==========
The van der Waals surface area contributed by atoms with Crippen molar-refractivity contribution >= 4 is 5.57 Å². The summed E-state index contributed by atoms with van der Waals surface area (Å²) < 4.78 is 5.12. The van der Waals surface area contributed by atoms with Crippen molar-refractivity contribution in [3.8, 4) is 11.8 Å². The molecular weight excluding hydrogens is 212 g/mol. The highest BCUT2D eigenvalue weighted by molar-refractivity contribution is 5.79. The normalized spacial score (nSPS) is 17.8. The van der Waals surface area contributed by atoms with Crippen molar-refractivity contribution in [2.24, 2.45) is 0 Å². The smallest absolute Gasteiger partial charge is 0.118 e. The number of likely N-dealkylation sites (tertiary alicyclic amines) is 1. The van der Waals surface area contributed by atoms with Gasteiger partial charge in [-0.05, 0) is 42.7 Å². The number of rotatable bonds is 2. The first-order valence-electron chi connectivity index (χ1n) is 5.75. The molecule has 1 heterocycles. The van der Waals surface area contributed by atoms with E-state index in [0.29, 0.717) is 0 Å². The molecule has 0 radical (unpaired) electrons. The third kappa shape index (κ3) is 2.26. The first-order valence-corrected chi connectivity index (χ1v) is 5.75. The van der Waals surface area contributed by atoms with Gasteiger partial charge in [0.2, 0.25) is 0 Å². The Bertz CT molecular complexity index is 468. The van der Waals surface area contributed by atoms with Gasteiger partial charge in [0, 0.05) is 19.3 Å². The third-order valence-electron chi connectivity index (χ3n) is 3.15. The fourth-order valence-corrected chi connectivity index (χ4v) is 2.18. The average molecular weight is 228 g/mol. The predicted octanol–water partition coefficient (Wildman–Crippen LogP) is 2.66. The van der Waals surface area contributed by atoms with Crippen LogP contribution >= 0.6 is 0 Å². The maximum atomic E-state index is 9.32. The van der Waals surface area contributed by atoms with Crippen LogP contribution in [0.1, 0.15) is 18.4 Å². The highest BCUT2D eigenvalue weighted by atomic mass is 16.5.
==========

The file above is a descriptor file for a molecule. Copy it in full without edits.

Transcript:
The van der Waals surface area contributed by atoms with Crippen molar-refractivity contribution >= 4 is 5.57 Å². The summed E-state index contributed by atoms with van der Waals surface area (Å²) < 4.78 is 5.12. The van der Waals surface area contributed by atoms with Crippen molar-refractivity contribution in [3.8, 4) is 11.8 Å². The molecular weight excluding hydrogens is 212 g/mol. The highest BCUT2D eigenvalue weighted by molar-refractivity contribution is 5.79. The normalized spacial score (nSPS) is 17.8. The van der Waals surface area contributed by atoms with Crippen molar-refractivity contribution in [2.24, 2.45) is 0 Å². The smallest absolute Gasteiger partial charge is 0.118 e. The number of likely N-dealkylation sites (tertiary alicyclic amines) is 1. The van der Waals surface area contributed by atoms with Gasteiger partial charge in [-0.05, 0) is 42.7 Å². The number of rotatable bonds is 2. The first-order valence-electron chi connectivity index (χ1n) is 5.75. The molecule has 1 heterocycles. The van der Waals surface area contributed by atoms with E-state index in [0.29, 0.717) is 0 Å². The molecule has 0 radical (unpaired) electrons. The third kappa shape index (κ3) is 2.26. The first-order valence-corrected chi connectivity index (χ1v) is 5.75. The van der Waals surface area contributed by atoms with Gasteiger partial charge in [0.2, 0.25) is 0 Å². The Bertz CT molecular complexity index is 468. The van der Waals surface area contributed by atoms with Gasteiger partial charge in [0, 0.05) is 19.3 Å². The third-order valence-electron chi connectivity index (χ3n) is 3.15. The fourth-order valence-corrected chi connectivity index (χ4v) is 2.18. The average molecular weight is 228 g/mol. The predicted octanol–water partition coefficient (Wildman–Crippen LogP) is 2.66. The van der Waals surface area contributed by atoms with Crippen LogP contribution >= 0.6 is 0 Å². The maximum atomic E-state index is 9.32. The van der Waals surface area contributed by atoms with Crippen LogP contribution in [0.1, 0.15) is 18.4 Å². The highest BCUT2D eigenvalue weighted by atomic mass is 16.5.